The study was carried out using randomized 121 in-patient diabetics in medical wards of University of Nigeria Teaching Hospital (UNTH) Ituku-Ozalla. The instrument for data collection was structured, validated pre-tested questionnaires, anthropometry and dietary study. Body mass index was calculated for each patient using weight and height measurements. The adequacy of nutrient intake was assessed by comparing the energy and nutrient intakes of patient with FAO/WHO requirements. The contribution of macronutrients (carbohydrate, protein and fat) to the total daily energy consumption was assessed using American Diabetes Association (ADA). Data collected were coded into the computer. Descriptive statistics such as frequencies, percentages, means and standard deviations were calculated. Mannwhitney’s and Kruskawalli’s tests were used to compare means. Results showed that the subjects were made up of 54.5% males and 45.5% females. The BMI of the females (27.55±6.61kg/m2) was significantly (p<0.05) higher than that of males (24.53±4.64kg/m2). The study also showed that the BMI of patients from rural areas (23.70kg/m2) was significantly (p<0.05) lower than that of the urban (26.81kg/m2) and suburban (26.20kg/m2). There was no significant difference (p>0.05) between the waist circumference of males (95.59±10.97cm) and females (88.41±13.24cm). The mean waist/hip ratios for male and female diabetics were 0.96±0.08 and 0.91±0.10 respectively. The overall mean daily intake of energy of both male and female diabetics was 99.32% of the prescribed energy level. The overall daily intake of energy for male diabetics was 75.50% while that of females was 96.06% of FAO/WHO requirement. The mean daily protein intake for males and females were 164.7% and 179.3% of FAO/WHO respectively. The mean daily intake of protein by patients was 77.90g which contributed 15.30% of the total daily energy intake. Carbohydrate was 281.44kg (1125.79kcal), contributing 52.7% of the total daily energy consumed. The mean daily fat intake of patients was 77.23g (695.07kcal), contributing 32.65%. The micronutrient intake of diabetics (male and female combined) was adequate for vitamin A, C, thiamine and calcium. The iron intake of the male diabetics was 156.02% of the FAO/WHO requirement while that of female diabetics was 80.80%. Other micronutrients such as niacin and riboflavin were less than 100% FAO/WHO requirement for both males and females (63.90% and 88.50%) and (39.62% and 52.91%) respectively. The overall dietary intake of the in-patient diabetics was adequate for energy and macronutrients for females, but close to adequate for the male diabetics. Intakes of micronutrient were adequate except for riboflavin and niacin.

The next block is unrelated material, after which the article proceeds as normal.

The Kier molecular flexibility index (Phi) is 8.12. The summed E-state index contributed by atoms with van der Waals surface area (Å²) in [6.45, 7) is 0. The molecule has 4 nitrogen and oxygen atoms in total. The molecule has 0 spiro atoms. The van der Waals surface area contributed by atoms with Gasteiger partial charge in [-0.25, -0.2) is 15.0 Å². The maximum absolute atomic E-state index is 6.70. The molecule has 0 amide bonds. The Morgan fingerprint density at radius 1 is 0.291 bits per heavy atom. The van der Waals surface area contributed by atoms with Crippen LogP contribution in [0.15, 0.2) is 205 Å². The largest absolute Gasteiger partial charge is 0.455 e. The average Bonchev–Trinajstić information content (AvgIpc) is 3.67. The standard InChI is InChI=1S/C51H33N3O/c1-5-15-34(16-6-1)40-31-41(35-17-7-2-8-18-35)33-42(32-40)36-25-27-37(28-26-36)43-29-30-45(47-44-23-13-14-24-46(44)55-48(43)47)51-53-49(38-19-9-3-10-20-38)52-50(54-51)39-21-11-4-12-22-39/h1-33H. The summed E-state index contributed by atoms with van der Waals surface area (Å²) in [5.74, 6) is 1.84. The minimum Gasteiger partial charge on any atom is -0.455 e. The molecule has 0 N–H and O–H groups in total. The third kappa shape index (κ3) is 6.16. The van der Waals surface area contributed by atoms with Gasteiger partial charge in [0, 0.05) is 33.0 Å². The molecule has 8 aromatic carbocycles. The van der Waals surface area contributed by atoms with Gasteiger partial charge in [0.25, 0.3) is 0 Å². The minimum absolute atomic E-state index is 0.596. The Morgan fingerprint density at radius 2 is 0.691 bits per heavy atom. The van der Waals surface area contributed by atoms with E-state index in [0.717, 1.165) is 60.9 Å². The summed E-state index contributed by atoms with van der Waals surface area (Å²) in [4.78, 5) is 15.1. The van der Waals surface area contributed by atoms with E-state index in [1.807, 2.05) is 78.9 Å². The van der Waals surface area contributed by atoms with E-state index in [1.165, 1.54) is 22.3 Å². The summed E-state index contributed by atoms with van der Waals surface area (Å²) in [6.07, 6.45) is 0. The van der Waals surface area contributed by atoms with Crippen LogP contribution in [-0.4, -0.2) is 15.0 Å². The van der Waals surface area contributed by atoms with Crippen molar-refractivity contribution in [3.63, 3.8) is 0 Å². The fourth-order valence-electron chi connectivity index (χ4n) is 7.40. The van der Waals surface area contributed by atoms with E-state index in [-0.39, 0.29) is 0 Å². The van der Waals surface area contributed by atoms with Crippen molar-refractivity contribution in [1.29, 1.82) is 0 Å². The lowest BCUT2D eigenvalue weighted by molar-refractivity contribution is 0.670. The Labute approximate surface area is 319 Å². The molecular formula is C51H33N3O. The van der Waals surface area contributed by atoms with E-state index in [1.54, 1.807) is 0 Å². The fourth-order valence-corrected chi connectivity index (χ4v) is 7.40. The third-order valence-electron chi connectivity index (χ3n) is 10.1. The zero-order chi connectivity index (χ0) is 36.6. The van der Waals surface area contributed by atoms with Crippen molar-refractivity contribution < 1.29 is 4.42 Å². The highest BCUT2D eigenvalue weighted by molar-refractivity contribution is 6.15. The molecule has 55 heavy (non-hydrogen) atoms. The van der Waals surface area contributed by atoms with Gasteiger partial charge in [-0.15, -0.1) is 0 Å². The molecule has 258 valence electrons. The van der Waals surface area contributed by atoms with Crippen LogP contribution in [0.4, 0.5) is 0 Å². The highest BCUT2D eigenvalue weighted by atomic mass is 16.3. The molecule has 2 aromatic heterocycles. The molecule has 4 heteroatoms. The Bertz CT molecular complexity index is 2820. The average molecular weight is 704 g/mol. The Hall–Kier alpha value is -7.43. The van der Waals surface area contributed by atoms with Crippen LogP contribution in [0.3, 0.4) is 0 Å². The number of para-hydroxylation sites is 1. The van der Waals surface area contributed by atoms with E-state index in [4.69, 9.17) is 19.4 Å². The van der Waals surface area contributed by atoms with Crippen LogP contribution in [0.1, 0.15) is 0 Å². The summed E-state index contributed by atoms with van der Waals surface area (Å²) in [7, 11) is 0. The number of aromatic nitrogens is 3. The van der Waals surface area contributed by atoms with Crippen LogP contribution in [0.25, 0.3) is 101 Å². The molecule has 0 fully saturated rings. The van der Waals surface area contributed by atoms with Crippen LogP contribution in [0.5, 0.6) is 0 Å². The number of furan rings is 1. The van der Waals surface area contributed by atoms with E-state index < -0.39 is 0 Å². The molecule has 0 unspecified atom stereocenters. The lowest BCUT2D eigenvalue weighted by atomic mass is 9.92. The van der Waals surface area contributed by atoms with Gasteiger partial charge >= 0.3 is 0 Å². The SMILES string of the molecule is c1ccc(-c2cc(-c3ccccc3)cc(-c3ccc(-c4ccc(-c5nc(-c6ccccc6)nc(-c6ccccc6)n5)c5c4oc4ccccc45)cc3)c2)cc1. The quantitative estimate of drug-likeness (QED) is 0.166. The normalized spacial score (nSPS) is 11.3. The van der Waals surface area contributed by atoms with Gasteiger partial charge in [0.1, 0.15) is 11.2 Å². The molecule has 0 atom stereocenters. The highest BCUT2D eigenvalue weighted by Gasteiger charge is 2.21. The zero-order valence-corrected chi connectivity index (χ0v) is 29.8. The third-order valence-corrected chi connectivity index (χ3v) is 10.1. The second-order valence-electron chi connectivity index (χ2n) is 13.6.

1.1 Background of the Study
Diabetes mellitus is a chronic condition that arises when the pancreas fails to produce enough insulin or when the body cannot use the insulin produced effectively (Alva, 2000). There are currently an estimated 143 million people with diabetes worldwide and this figure is estimated to rise to 300 million by 2025 (Alva, 2000). In the past, diabetes was considered a single condition. However, it is now clear that diabetes is a heterogeneous metabolic condition caused by many different mechanisms.
Diabetes is now categorized based on differences in cause, natural history and clinical characteristics (Albert, 1998). There are two basic forms of diabetes: type 1 requiring insulin for survival and type 2 which may require insulin for metabolic control. Type 1 is more common in children and adolescents and accounts for between 10 – 15% of all diabetes (Alva 2000). More than 90% of all people with diabetes have type 2 diabetes mellitus (www.ext.colastate).
Diabetes mellitus can lead to long term complications many of which can be fatal, if not prevented and all of which have the potential to reduce quality of life for people with diabetes (JAMA, 2002). The underlying pathophysiology and management of both forms are different, a common feature is development of long-term micro and macro vascular complications such as retinopathy, nephropathy macro vascular disease peripheral and autonomic neuropathy. These complications are associated with increased morbidity and mortality (Diabetes Control and Complications Trial, DCCT, 1993).
Diabetes management should consider nutrition, physical activity and pharmacologic therapies (www.ext.colastate).Globally, there is increasing use of complementary therapies by the general population and health professionals in management of diabetes mellitus (Dunning, 2002). Complementary therapies are known by varieties of terms such as “alternative”, “natural”, and “traditional”. Most importantly, although complementary therapies have common philosophical basis, they are very heterogeneous in their approach and each therapy is different from others (Wood-Hart, 2002). Diet and exercise are the first line of treatment for all people with diabetes (International Diabetes Federation, IDF, 2002). This research will place emphasis on dietary management of diabetics. Researchers have indicated that diet therapy is the corner stone of management in patients with diabetes, especially type 2 diabetes (Garg, 1996).
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